Analysis of the Argument: Interpretive Considerations

Even overlooking the methodological problems, there are significant problems with their interpretation of the findings. All that is indicated by their data is that whenever spikes in war oversight and criticism occur they are followed with an increased level of “insurgent” violence. Throughout the study and in their conclusions, however, the researchers interpret this correlation as causality. That is, without further argument, and without establishing a necessary connection, they conclude that a lack of resolve causes the insurgents to increase their attacks.

Despite their continued assertion of causality, the researchers themselves seem unconvinced by their own argument. They admit that a lack of resolve is merely one of perhaps a number of equally plausible explanations for the increase in violence:

. . . we provide one possible picture of whether open public debate exerts a positive effect on the rate of insurgent violence . . . One alternative explanation . . . is that new information revealed by U.S. debate relates to specific U.S. military weaknesses (e.g. the vulnerability of unarmored vehicles to IED attacks) that insurgents translate into greater tactical success, and not the level of U.S. resolve.

If alternative explanations for the increased violence are plausible, then the study fails to provide what was promised – that is, empirically testable propositions indicating that a lack of resolve on the part of the counterinsurgents causes increased levels of violence. Interestingly, the argument and conclusions drawn by war’s advocates, however, remain unaffected by this concession because, whether it is anti-resolve or military weakness, the data still “suggests,” they can argue, an alleged positive relation between war oversight and criticism and increased “insurgent” violence.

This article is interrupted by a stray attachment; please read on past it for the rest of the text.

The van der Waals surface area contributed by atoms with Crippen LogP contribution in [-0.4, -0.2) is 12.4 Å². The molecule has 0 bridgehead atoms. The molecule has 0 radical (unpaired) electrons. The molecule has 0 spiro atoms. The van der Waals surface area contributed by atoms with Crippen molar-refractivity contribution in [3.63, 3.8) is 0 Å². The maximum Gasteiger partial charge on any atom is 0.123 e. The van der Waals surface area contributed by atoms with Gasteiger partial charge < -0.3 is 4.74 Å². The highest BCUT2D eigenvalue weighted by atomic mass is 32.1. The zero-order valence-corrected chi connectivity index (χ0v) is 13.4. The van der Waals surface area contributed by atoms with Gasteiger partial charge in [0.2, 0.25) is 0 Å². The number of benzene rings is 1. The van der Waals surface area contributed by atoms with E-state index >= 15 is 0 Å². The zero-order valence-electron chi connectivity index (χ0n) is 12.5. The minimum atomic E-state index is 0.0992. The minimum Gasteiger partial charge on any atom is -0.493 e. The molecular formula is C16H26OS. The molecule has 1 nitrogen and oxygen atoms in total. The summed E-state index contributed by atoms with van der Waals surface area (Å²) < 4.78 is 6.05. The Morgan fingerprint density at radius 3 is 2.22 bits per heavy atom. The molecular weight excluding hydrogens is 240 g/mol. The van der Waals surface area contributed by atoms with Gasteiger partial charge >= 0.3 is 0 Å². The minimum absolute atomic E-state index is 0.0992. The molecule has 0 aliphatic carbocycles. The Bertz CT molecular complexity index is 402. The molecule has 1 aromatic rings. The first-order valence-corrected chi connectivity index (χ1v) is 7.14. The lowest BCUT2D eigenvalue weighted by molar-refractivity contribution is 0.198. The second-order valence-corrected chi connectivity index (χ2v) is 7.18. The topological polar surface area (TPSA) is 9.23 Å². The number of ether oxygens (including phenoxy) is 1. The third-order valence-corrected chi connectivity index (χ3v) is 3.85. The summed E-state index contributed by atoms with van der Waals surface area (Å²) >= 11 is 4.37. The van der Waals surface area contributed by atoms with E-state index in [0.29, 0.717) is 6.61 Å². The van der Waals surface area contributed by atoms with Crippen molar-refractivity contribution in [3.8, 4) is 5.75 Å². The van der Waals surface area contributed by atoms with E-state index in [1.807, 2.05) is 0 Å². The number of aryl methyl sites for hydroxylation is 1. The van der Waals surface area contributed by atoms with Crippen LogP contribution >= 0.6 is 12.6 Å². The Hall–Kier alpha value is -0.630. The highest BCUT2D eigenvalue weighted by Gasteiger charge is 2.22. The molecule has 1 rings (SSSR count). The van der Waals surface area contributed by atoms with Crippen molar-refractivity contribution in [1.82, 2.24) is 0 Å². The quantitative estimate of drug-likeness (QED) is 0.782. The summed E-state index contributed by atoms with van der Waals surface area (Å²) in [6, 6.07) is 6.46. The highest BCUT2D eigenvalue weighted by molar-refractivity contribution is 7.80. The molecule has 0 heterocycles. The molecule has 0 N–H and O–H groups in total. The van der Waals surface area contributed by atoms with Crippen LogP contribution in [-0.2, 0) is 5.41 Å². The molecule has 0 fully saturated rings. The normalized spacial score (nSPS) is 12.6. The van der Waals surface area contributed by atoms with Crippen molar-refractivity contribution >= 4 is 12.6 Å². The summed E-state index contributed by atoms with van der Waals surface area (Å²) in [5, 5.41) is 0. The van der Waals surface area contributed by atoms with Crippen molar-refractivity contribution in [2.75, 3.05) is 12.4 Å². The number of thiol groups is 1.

What the findings suggests is that neither anti-resolve nor war oversight and criticism causes overall more attacks and more U.S. service men and women to be killed and injured than otherwise would have occurred were there total resolve and no oversight and criticism. At best, it provides questionable empirical evidence to suggest only that the “insurgents” may time their attacks to coincide with the release of critical media reports or polls. Interestingly, the researchers admit this to be the case and again seem unconvinced by their own argument:

. . . the insurgent response to low resolve periods (or to war oversight and criticism) may not represent an overall increase in the total number of attacks, but rather a change in the timing of attacks . . . insurgent groups condense the violence they would have committed over several weeks into a shorter time horizon.

Since this data establishes nothing beyond the possibility that the “insurgents” may merely “reschedule” and not increase the overall violence and is silent regarding an overall casualty rate, this study fails to fulfill the war proponents’ hopes for empirical evidence and scientific credibility to support their claim that protests and dissent emboldens the enemy. Yet, the researchers, for some unexplained reason, continue to assert, rather dogmatically and definitively, that resolve undermining statements and actions do have an emboldenment effect. In fact, they go even further to suggest a formula for victory, for defeating the insurgency:

If an external actor can credibly commit to unconditioned support regardless of the level of violence, then the insurgent’s group’s best option is to give up.

Given their adamancy regarding their conclusions one would think that it would be reasonable (as was the case with war’s proponents) for the researchers to draw conclusions about the practical, perhaps even the moral, value (since lives are at stake) of war oversight and criticism. But yet they once again demonstrate that, despite their lofty claims and formidable formulae, they remain unconvinced by their own argument: